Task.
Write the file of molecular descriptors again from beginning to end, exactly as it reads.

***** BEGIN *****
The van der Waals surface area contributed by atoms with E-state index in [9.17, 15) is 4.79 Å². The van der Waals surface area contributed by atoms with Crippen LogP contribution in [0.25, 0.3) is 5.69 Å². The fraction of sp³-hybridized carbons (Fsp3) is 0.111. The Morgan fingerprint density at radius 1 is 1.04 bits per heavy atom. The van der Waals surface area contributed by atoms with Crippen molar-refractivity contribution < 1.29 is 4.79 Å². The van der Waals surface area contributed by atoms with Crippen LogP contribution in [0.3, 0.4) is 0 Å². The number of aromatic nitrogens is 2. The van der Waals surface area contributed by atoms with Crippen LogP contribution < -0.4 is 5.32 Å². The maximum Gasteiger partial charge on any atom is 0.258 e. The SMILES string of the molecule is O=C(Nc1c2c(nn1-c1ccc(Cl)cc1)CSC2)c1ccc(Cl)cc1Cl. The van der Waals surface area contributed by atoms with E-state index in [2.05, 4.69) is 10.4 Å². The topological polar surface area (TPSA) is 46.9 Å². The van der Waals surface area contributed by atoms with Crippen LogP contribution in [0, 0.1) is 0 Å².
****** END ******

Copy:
The van der Waals surface area contributed by atoms with E-state index in [9.17, 15) is 4.79 Å². The van der Waals surface area contributed by atoms with Crippen LogP contribution in [0.25, 0.3) is 5.69 Å². The fraction of sp³-hybridized carbons (Fsp3) is 0.111. The Morgan fingerprint density at radius 1 is 1.04 bits per heavy atom. The van der Waals surface area contributed by atoms with Crippen molar-refractivity contribution < 1.29 is 4.79 Å². The van der Waals surface area contributed by atoms with Crippen LogP contribution in [0.3, 0.4) is 0 Å². The number of aromatic nitrogens is 2. The van der Waals surface area contributed by atoms with Crippen LogP contribution < -0.4 is 5.32 Å². The maximum Gasteiger partial charge on any atom is 0.258 e. The SMILES string of the molecule is O=C(Nc1c2c(nn1-c1ccc(Cl)cc1)CSC2)c1ccc(Cl)cc1Cl. The van der Waals surface area contributed by atoms with E-state index in [2.05, 4.69) is 10.4 Å². The topological polar surface area (TPSA) is 46.9 Å². The van der Waals surface area contributed by atoms with Crippen LogP contribution in [0, 0.1) is 0 Å².